On March 19, 2014, the O.E.C.D. issued two discussion drafts proposing steps to neutralize abusive tax planning through hybrid mismatch arrangements. One report proposed changes in domestic law; the second proposed changes to the O.E.C.D. Model Tax Convention.
The discussion drafts reflect the O.E.C.D.’s attempt to bring “zero-sum game” concepts to global tax planning. In a zero-sum game, transactions between two or more parties must always equal zero (i.e., if one party to a transaction recognizes positive income of “X” and pays tax on that amount, the other party or parties generally must recognize negative income of the same amount, thereby reducing tax to the extent permitted under law). Seen from the viewpoint of the government, tax revenue is neither increased nor decreased on a macro basis if timing differences are disregarded.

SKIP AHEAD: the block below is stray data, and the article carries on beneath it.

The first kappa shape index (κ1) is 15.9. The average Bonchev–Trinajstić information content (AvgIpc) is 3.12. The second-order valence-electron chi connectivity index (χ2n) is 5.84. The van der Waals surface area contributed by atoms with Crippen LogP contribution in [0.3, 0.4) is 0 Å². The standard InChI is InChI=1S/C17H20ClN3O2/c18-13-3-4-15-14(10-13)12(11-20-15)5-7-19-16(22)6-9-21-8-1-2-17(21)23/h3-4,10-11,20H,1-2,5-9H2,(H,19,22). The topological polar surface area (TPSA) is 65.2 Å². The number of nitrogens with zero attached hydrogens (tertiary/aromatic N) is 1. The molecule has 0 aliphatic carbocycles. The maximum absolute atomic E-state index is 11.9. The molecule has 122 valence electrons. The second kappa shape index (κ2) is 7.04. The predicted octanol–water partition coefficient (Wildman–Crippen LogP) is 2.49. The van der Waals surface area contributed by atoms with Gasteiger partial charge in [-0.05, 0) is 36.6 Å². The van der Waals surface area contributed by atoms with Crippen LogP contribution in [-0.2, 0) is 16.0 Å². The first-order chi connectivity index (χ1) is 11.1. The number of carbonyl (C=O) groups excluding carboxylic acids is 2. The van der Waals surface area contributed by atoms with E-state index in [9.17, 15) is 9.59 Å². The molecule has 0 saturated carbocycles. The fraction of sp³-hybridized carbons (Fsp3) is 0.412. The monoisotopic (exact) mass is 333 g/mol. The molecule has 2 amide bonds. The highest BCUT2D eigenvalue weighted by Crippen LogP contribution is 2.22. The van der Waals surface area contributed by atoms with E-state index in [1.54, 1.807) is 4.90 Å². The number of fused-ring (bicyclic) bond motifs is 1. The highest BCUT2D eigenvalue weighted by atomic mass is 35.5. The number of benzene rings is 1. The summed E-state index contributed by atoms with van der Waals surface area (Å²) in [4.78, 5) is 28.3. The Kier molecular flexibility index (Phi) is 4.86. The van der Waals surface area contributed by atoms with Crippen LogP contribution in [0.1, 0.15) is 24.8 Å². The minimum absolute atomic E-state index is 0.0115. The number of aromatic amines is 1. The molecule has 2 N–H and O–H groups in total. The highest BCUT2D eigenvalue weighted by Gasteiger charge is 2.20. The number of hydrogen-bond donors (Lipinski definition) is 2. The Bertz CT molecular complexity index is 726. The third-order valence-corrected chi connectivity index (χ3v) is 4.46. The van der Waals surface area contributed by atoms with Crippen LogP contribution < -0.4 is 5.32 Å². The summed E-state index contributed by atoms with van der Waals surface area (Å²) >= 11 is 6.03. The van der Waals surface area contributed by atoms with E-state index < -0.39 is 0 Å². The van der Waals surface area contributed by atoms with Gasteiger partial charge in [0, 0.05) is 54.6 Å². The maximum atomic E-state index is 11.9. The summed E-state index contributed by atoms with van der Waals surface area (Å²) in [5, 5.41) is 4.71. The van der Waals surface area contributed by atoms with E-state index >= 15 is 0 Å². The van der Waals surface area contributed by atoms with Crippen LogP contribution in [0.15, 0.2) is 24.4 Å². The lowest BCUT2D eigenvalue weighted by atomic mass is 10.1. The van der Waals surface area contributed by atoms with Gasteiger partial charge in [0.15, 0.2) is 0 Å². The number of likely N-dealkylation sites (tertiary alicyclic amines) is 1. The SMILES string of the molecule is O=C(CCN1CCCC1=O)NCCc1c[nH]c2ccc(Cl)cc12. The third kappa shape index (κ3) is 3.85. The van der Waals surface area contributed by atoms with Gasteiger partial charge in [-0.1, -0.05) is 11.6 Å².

If all transactions are conducted within one jurisdiction, the government is the ultimate decision maker as to the exceptions to the zero-sum analysis. For policy reasons, a government may decide to make an exception to a zero-sum game result by allowing the party reporting positive income to be taxed at preferential rates or not at all, while allowing the party reporting negative income to fully deduct its payment. But, when transactions cross borders and involve related parties, taxpayers have a say in what is taxed and what is not taxed.